EvoS Journal: The Journal of the Evolutionary Studies Consortium
Volume 8, Issue 1, 2018-2019
Crayons, Darwin, and the Evolution of Life: A Drawing-Based Activity to Demonstrate Natural Selection
Geher, G., Rhodes, T., Di Santo, J. M., Goldstein, A., & Newhook, K.
In June of 2017, at a workshop for the NorthEastern Evolutionary Psychology Society, animator and science advocate, Tyler Rhodes, implemented a seemingly simple activity related to natural selection. He asked an audience comprised of about 30 students and scholars to draw simple organisms using nothing more than three crayons and sheets of paper. Through an iterative process, some organisms “survived” while others “died a Darwinian death.” As part of this activity, basic evolutionary concepts emerged in the minds of participants. What is an adaptation? How does the environment shape adaptations? How do the features of an ancestor relate to the features of a descendant? And more! This activity proved to be exactly the kind of high-impact pedagogical project that has the capacity to teach basic evolutionary principles to just about anyone. Here, we describe the basics of the activity itself, we summarize some of the core evolution-based concepts that are taught along the way, and we provide personal perspectives of three teaching assistants who helped deliver this activity in a large undergraduate class related to evolution. Ultimately, this article provides a guidebook for how any teacher can implement this low-cost and high-impact activity related to the teaching of evolution.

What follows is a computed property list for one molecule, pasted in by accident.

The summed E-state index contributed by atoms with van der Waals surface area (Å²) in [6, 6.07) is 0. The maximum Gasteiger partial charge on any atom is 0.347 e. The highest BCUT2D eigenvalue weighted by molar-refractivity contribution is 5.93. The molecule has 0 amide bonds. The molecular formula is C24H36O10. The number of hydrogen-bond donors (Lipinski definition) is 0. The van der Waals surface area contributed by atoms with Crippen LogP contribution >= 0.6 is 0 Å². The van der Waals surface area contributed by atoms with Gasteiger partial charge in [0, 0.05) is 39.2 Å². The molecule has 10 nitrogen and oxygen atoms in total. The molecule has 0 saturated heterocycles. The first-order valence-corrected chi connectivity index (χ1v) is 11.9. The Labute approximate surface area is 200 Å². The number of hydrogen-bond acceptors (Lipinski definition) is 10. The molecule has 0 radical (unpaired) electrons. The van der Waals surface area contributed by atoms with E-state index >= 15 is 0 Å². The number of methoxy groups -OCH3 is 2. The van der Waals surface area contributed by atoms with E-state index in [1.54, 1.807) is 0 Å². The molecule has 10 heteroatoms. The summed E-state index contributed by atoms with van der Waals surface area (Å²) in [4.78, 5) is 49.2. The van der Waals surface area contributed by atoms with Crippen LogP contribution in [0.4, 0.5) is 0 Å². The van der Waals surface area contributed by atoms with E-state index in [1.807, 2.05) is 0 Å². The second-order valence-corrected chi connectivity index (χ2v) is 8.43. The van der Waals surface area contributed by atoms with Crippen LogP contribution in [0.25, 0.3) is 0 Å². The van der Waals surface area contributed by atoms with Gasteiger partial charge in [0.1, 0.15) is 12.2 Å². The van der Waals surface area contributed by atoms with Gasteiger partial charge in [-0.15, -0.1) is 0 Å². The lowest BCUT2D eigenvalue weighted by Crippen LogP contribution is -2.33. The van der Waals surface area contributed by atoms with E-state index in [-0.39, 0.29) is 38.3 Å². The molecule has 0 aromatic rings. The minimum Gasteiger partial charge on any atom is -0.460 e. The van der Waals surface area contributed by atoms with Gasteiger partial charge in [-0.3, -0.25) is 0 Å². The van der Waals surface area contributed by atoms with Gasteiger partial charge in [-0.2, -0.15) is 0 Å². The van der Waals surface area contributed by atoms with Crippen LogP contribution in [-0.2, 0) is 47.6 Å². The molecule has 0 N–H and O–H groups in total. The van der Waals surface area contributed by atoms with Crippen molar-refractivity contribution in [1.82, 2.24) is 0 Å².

How to cite this article:
Geher, G., Rhodes, T., Di Santo, J. M., Goldstein, A., & Newhook, K. (2019). Crayons, Darwin, and the evolution of life: A drawing-based activity to demonstrate natural selection. The Journal of the Evolutionary Studies Consortium, 8(1), 64-79.